Patrice on Sat, 12 May 2001 03:40:31 +0200 (CEST)

[Date Prev] [Date Next] [Thread Prev] [Thread Next] [Date Index] [Thread Index]

<nettime> Dutch magazine 'Ravage' on activists and the media

The Dutch activist magazine ³Ravage² ( devoted
its recent issue on the tricky relationship between activists and the media.
In an article titled ³Under the Spell of the Media². Freek Kallenberg goes
more into the details of various media strategies pursued by activist
movements. This he wrote on (the strategy of) Œdisappearance¹:

³Realising that information in itself does not have healing or subversive
qualities brought about a healthy dose of media-scepticism among several
social and autonomous movements, and even led them to total rejection in
some cases. For a prolonged period in the nineties, for instance, a majority
of the squatters in the Amsterdam scene would hop from one squat to the
next, neither fighting eviction nor even bothering to inform the
neighborhood about their motives, since they no longer believed it possible
to defend a squat with projectiles, pamphlets, manifestoes or any other

The British anti-roads movement of the nineties also avoided the media for a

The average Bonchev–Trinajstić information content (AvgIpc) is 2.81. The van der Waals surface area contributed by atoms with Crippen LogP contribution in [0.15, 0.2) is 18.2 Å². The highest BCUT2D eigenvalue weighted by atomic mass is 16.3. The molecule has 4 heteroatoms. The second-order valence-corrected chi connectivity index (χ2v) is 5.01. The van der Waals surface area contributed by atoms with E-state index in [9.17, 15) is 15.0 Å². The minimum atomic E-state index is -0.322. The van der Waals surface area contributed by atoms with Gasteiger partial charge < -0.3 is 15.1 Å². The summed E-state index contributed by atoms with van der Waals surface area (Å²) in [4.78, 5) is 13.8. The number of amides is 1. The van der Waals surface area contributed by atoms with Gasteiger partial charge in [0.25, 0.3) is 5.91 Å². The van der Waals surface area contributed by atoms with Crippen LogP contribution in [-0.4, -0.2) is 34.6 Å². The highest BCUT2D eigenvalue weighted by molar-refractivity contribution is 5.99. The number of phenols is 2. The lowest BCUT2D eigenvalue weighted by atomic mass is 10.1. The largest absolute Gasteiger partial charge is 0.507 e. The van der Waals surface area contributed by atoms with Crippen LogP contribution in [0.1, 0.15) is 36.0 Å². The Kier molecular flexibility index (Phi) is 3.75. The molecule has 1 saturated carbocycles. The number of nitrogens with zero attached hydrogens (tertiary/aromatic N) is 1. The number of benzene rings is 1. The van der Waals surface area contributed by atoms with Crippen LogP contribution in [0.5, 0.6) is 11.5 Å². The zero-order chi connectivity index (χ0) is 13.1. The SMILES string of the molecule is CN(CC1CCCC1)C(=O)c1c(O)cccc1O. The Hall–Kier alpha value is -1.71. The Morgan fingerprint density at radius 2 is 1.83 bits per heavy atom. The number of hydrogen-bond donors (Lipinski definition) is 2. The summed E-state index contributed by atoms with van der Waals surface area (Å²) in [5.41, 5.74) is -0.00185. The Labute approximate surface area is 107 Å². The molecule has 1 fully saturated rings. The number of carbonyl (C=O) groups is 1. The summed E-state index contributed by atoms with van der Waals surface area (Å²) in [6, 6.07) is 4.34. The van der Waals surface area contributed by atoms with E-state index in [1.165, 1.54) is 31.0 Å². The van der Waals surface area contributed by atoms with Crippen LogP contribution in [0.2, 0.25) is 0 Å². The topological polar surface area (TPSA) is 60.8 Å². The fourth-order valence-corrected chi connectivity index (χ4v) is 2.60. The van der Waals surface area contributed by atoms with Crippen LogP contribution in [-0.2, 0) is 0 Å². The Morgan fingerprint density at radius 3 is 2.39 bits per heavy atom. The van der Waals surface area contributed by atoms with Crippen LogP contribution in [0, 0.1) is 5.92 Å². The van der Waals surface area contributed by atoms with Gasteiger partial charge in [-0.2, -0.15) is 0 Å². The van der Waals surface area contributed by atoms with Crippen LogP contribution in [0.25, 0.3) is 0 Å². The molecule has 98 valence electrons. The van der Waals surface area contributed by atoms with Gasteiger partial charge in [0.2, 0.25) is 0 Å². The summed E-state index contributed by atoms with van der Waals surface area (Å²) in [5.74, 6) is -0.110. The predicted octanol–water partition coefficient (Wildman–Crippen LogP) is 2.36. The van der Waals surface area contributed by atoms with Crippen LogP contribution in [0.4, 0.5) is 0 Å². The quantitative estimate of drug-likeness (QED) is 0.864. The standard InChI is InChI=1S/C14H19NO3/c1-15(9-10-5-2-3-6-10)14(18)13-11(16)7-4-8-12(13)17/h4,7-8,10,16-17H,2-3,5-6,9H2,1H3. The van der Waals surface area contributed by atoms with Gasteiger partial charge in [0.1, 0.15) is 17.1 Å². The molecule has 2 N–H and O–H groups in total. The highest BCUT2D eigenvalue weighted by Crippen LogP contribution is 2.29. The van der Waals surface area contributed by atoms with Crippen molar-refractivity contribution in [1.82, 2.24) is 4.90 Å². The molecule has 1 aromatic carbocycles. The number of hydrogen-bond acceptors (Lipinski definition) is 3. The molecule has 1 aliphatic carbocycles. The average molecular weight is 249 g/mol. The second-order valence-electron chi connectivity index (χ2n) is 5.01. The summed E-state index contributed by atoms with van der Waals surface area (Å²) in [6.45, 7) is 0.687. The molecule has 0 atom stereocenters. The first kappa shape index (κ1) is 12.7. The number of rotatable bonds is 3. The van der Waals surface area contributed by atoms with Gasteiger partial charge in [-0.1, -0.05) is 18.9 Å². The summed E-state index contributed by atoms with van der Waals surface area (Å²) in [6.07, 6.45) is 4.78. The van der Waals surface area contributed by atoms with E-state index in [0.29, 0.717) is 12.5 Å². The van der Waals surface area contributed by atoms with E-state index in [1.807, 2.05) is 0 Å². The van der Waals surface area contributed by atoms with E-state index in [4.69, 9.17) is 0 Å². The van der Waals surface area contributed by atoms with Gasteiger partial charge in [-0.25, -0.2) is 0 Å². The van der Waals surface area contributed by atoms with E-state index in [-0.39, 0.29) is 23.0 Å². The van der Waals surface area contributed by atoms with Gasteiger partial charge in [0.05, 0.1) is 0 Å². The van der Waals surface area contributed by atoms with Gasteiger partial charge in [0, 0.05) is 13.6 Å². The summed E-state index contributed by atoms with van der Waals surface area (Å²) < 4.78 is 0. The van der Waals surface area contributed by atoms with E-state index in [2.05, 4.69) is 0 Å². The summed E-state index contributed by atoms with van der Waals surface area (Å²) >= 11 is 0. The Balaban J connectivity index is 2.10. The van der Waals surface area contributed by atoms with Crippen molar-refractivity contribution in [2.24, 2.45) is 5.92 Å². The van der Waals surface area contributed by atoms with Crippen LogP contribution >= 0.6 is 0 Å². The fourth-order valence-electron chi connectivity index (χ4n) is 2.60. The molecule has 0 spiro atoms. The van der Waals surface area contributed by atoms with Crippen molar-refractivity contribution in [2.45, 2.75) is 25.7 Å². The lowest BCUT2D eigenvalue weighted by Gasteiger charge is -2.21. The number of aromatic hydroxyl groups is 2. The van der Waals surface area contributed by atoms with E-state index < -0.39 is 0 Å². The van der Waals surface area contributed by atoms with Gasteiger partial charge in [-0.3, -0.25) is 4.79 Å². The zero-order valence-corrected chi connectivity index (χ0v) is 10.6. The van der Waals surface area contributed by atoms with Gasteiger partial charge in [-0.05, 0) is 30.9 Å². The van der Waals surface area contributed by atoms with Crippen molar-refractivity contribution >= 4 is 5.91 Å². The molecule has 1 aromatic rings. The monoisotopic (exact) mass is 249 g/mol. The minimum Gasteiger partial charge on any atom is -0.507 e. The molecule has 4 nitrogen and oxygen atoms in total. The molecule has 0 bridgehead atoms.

long time. This Do-It-Yourself movement had no faith whatsoever in the
strategies pursued by media-oriented organisations like Greenpeace. Earth
First! activist  Thomas Harding: ³A few minutes on television showing a
placard on an industrial sewer might make people conscious of the existence
of an environmental crisis, but it does not prevent the crisis from going on
the following day as usual². And besides, Earth First! activists were
combining protests with experiments with a different life-style. This surely
did not include media exposure. ³We do our best to keep out of Œreality¹ so
as to ensure that our kind of reality gains in strength², said a member of
the Donga Tribe that originated in the Twyford Down protest movement.

The British Rave culture, however, experienced the hard way that the
(mainstream) media are not pleased at all when movements go consciously for
a Œstrategy of disappearance¹. When they finally unearthed their existence,
the media unlashed an unprecedented demonisation campaign against ravers.
The nation was shocked, the more so since ravers appeared to have emerged
straight out of nowhere. The authorities¹ answer was swift and brutal: rave
parties, which had taken place for years without the media noticing them,
were declared illegal. The death knell had sounded for this culture once it
had been highlighted by the media: a Œreturn to reality¹ proved then to be
no longer possible.²

(Q&D translated (but spell-checked!) by yrs truly)

#  distributed via <nettime>: no commercial use without permission
#  <nettime> is a moderated mailing list for net criticism,
#  collaborative text filtering and cultural politics of the nets
#  more info: and "info nettime-l" in the msg body
#  archive: contact: